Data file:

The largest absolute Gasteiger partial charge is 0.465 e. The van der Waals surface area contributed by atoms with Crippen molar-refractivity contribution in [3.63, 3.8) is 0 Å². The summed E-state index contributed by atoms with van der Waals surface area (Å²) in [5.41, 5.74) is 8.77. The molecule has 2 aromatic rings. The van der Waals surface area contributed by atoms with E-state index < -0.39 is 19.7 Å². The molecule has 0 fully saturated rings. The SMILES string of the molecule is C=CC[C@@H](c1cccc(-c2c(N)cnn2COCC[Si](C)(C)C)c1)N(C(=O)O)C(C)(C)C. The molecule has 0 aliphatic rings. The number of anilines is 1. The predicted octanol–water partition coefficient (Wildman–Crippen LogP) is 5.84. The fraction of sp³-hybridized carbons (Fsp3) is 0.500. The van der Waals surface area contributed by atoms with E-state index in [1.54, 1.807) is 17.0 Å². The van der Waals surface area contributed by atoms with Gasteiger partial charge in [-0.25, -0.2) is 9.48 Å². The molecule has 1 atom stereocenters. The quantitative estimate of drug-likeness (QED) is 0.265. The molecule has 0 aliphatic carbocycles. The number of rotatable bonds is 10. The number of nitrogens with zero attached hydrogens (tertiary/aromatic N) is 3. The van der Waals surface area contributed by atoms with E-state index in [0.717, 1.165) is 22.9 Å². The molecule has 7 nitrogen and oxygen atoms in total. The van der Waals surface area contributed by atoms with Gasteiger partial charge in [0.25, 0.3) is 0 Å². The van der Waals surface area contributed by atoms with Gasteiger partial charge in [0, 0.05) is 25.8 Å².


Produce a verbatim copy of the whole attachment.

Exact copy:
The largest absolute Gasteiger partial charge is 0.465 e. The van der Waals surface area contributed by atoms with Crippen molar-refractivity contribution in [3.63, 3.8) is 0 Å². The summed E-state index contributed by atoms with van der Waals surface area (Å²) in [5.41, 5.74) is 8.77. The molecule has 2 aromatic rings. The van der Waals surface area contributed by atoms with E-state index < -0.39 is 19.7 Å². The molecule has 0 fully saturated rings. The SMILES string of the molecule is C=CC[C@@H](c1cccc(-c2c(N)cnn2COCC[Si](C)(C)C)c1)N(C(=O)O)C(C)(C)C. The molecule has 0 aliphatic rings. The number of anilines is 1. The predicted octanol–water partition coefficient (Wildman–Crippen LogP) is 5.84. The fraction of sp³-hybridized carbons (Fsp3) is 0.500. The van der Waals surface area contributed by atoms with E-state index in [1.54, 1.807) is 17.0 Å². The van der Waals surface area contributed by atoms with Gasteiger partial charge in [-0.25, -0.2) is 9.48 Å². The molecule has 1 atom stereocenters. The quantitative estimate of drug-likeness (QED) is 0.265. The molecule has 0 aliphatic carbocycles. The number of rotatable bonds is 10. The number of nitrogens with zero attached hydrogens (tertiary/aromatic N) is 3. The van der Waals surface area contributed by atoms with E-state index in [0.717, 1.165) is 22.9 Å². The molecule has 7 nitrogen and oxygen atoms in total. The van der Waals surface area contributed by atoms with Gasteiger partial charge in [0.25, 0.3) is 0 Å². The van der Waals surface area contributed by atoms with Gasteiger partial charge in [0, 0.05) is 25.8 Å².